Recyclers turn electronic waste into
Electronic Recyclers in Fresno, California is
turning tons of electronic waste into marketable commodities. “There
is a tremendous value in the commodities that come out of these
products,” said John Shegerian, Electronic Recyclers chief
Electronic Recyclers, which opened in 2002, is
basically a demanufacturer of electronics, Shegerian said. “We
take it. We dismantle it. It leaves as one of three commodities;
plastic, glass or metals,” Shegerian said. “We bale
the plastics. We bale the metal and we seal the crushed glass. We
sell all three products around the world.”
Electronic Recyclers received about 5 million
pounds of e-waste in August, Shegerian said. The volume of e-waste
is growing about 5 to 15 percent a month.
Plans are now in the works to open recycling facilities
in four different states due to growth. “We’re going
to be taking this national in the fourth quarter of this year,”
Shegerian said. “Next year we plan to open at least a dozen
said that legislation in California to establish a funding system
for the collection and recycling of certain types of electronics
has helped the recycling business. “Not only do we keep the
stuff out of landfills, but this brand new industry has created
thousands of jobs here in California. This is an industry in its
infancy,” Shegerian said.
Hari Ramamoorthy, a research analyst at the consulting
firm Frost & Sullivan in Palo Alto, California, expects the
demand for large scale recycling companies to firm up in the United
States. “The recycling industry currently is fragmented with
the presence of lots of small recycling firms,” Ramamoorthy
said. “With many states likely to impose legislation for electronics
recycling there is need for more recycling infrastructure.”
There are currently no federal regulations regarding
e-waste. In addition to regulation in California, Massachusetts
has banned incineration and disposal of cathode ray tubes (CRTs).
Maine has regulations that require manufactures
of TVs and computer monitors to collect and recycle products that
are sold within the state.
Maryland also charges a fee from companies that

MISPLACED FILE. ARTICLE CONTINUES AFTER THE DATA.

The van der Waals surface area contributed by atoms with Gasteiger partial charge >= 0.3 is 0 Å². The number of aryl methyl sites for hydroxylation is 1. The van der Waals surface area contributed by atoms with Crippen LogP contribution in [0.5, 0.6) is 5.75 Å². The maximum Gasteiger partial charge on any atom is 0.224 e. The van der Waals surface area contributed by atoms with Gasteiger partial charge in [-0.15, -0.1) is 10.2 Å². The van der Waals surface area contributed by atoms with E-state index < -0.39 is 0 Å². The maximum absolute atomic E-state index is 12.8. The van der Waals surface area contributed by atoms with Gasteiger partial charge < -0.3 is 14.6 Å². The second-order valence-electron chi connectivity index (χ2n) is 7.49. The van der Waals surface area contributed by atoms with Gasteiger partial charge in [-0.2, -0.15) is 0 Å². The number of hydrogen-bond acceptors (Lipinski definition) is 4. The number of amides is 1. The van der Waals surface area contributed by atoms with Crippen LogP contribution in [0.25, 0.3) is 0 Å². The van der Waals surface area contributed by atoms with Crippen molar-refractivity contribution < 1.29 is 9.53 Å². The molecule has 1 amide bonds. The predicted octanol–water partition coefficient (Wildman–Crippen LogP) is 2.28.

manufacture more than 1,000 computers per year.
“Even though there is no federal directive
with regard to e-waste, awareness about e-waste is widespread in
the United States and Canada,” Ramamoorthy said. “There
are a huge number of small and big electronic waste recyclers. Currently,
most of the recyclers deal with CRTs and computer housings, cell
phones, and similar electronic materials.”
Ramamoorthy said it is estimated that United States
computer recycling alone could become a $1.5 billion industry annually.
Only about 10 percent of computers are currently recycled. In total,
about 20 to 50 million tons of e-waste is produced every year on
a global basis. Ramamoorthy noted that the average life span of
a computer dropped to 2 years in 2005. Mobile phones also have a
“Electronics recycling should not be seen
as a burden. It not only protects the environment, but also makes
business sense. It will enable use of valuable metals and high value
plastics that will otherwise end up in the landfill,” Ramamoorthy
ReCellular Inc. based in Dexter, Michigan is just
one of many companies profiting from e-waste. ReCellular has a network
of mobile phone collection programs across the country designed
to extract obsolete phones from the marketplace.
Mike Newman, vice president of ReCellular, said
that the company currently collects approximately 300,000 used mobile
phones each month. “Phones that still have economic value
are refurbished and sold back into the marketplace,” Newman
said. “Obsolete models are properly recycled to reclaim the
metals in the phones.”
Newman said business at ReCellular is growing
rapidly. “We are on track to increase the quantity of phones
we collect by 67 percent this year alone,” Newman said.
There is plenty of room for further growth, Newman
said. “Though we are already the largest cell phone collector
and recycler in the country, there are a tremendous number of phones
that are currently uncollected, allowing for significant growth.”
Newman said state-level regulations concerning
mobile phones have boosted business at ReCellular. “Generally,
new laws and regulations have helped to increase awareness at the
consumer level about the opportunities available for phone recycling.
This has helped to spur additional participation in existing programs,”
More needs to be done, however, to recycle mobile
phones, said Kimberlee Dinn, director of operations and development
at EARTHWORKS, a non-profit with a focus on the environmental impacts
of mining and mineral development based in Washington D.C.
“The actual rates of cell phone recycling
are not going up as quickly as I would like to see. I think a big
factor of that are retailers and manufacturers just haven’t
made this a top priority,” Dinn said. She said none of the
industry’s voluntary programs are recycling more than one
to two percent of all the mobile phones sold a year.
“What we’re saying is if you don’t want to be
forced to operate under different standards in every state, then
you’re going to have to come up with a system across the board
that really addresses the issues that doesn’t just put a Band-Aid
on it,” Dinn said.
EARTHWORKS estimates that from the 130 million mobile phones discarded
each year the internal metal components translate into 65,000 tons
of waste containing lead, cadmium, arsenic, beryllium, mercury and
other toxic heavy metals.
If all discarded cell phones were recycled each
year, EARTHWORKS estimates $150 million worth of metals would be
recovered, including 182,000 ounces of gold worth $100.5 million,
1.9 million ounces of silver worth $18.6 million, 65,000 ounces
of palladium worth $18.5 million, and 5 million pounds of copper
worth $10.9 million.